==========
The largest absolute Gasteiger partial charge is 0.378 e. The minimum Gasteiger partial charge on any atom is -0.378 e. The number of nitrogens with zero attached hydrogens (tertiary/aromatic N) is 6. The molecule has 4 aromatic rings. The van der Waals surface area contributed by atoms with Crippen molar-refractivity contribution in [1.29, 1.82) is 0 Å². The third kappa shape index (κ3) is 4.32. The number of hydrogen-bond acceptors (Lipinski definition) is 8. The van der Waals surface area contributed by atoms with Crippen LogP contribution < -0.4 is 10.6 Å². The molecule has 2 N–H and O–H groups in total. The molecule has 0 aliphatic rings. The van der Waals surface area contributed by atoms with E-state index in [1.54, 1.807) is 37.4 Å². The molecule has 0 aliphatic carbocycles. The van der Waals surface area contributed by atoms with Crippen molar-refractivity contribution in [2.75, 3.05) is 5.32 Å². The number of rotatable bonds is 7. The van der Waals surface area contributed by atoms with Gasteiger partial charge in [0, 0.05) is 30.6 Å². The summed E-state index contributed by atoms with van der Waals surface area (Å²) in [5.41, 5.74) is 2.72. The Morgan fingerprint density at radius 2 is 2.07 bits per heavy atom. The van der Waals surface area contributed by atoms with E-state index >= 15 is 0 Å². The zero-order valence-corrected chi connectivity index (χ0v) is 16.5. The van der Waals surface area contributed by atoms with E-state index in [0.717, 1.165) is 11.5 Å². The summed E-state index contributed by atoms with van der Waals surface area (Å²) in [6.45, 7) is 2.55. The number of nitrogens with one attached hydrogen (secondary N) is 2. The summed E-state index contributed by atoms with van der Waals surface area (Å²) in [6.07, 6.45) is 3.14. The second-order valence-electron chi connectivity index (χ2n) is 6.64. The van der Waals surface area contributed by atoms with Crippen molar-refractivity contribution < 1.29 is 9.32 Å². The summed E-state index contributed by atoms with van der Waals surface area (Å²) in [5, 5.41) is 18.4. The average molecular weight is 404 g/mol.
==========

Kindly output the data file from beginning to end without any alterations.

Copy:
The largest absolute Gasteiger partial charge is 0.378 e. The minimum Gasteiger partial charge on any atom is -0.378 e. The number of nitrogens with zero attached hydrogens (tertiary/aromatic N) is 6. The molecule has 4 aromatic rings. The van der Waals surface area contributed by atoms with Crippen molar-refractivity contribution in [1.29, 1.82) is 0 Å². The third kappa shape index (κ3) is 4.32. The number of hydrogen-bond acceptors (Lipinski definition) is 8. The van der Waals surface area contributed by atoms with Crippen LogP contribution < -0.4 is 10.6 Å². The molecule has 2 N–H and O–H groups in total. The molecule has 0 aliphatic rings. The van der Waals surface area contributed by atoms with E-state index in [1.54, 1.807) is 37.4 Å². The molecule has 0 aliphatic carbocycles. The van der Waals surface area contributed by atoms with Crippen molar-refractivity contribution in [2.75, 3.05) is 5.32 Å². The number of rotatable bonds is 7. The van der Waals surface area contributed by atoms with Gasteiger partial charge in [0, 0.05) is 30.6 Å². The summed E-state index contributed by atoms with van der Waals surface area (Å²) in [5.41, 5.74) is 2.72. The Morgan fingerprint density at radius 2 is 2.07 bits per heavy atom. The van der Waals surface area contributed by atoms with E-state index >= 15 is 0 Å². The zero-order valence-corrected chi connectivity index (χ0v) is 16.5. The van der Waals surface area contributed by atoms with E-state index in [0.717, 1.165) is 11.5 Å². The summed E-state index contributed by atoms with van der Waals surface area (Å²) in [6.45, 7) is 2.55. The number of nitrogens with one attached hydrogen (secondary N) is 2. The summed E-state index contributed by atoms with van der Waals surface area (Å²) in [6.07, 6.45) is 3.14. The second-order valence-electron chi connectivity index (χ2n) is 6.64. The van der Waals surface area contributed by atoms with Crippen molar-refractivity contribution < 1.29 is 9.32 Å². The summed E-state index contributed by atoms with van der Waals surface area (Å²) in [5, 5.41) is 18.4. The average molecular weight is 404 g/mol.